There is always two opinions to every argument it’s just about who will argue their side the most and who can run circles around the other person for the longer amount of time. It is one of those topics that is to controversial to end up having one opinion, but I do agree that there is not enough about slavery in the history textbooks. If I was to present this information to 7th and 8th graders quite honestly I would be scared, I know from my stand point if someone told me that everything I had been taught so far may not be true well frankly I’d be pretty pissed.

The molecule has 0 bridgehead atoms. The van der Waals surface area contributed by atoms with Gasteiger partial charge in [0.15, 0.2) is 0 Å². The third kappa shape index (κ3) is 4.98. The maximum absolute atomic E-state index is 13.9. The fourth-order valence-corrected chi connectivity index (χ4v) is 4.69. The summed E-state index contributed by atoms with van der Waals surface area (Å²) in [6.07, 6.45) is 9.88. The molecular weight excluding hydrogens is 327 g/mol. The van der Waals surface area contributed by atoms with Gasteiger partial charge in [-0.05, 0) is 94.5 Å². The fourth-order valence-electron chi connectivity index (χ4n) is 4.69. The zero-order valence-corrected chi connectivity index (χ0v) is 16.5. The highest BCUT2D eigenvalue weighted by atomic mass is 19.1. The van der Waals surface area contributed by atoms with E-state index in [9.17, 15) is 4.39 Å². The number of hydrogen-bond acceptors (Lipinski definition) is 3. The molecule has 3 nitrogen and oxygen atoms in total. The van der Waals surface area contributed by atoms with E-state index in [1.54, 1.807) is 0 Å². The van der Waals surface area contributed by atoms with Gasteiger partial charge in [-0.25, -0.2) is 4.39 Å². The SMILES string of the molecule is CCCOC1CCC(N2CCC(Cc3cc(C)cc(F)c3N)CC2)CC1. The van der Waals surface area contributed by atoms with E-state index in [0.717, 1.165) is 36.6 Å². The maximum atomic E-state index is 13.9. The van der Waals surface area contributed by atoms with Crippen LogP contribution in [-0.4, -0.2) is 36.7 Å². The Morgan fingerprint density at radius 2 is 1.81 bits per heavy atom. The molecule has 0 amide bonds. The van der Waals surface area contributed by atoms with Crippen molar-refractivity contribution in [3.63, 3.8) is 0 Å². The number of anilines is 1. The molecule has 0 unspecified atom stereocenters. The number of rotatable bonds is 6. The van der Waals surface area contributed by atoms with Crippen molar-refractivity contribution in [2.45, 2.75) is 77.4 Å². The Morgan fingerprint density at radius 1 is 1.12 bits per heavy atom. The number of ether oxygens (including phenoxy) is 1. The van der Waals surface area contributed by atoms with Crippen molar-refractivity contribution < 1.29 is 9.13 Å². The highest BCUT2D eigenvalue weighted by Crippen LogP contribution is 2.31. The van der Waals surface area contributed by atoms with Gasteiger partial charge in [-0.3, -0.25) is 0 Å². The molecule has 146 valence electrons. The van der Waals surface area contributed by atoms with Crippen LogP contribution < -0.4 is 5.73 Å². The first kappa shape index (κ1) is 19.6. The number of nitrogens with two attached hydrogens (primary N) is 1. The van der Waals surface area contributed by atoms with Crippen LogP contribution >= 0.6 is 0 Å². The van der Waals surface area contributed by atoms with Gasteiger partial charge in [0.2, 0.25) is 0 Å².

I think if I had to present this information I would ask the students to do a paper about the topic using only the information provided in their textbooks and then to see if they can find different information to either go along with what they learned in their textbooks or to see if they find something new. Then after they had given a presentation on what they had found I would ask their opinions of what they found and then present this information to them.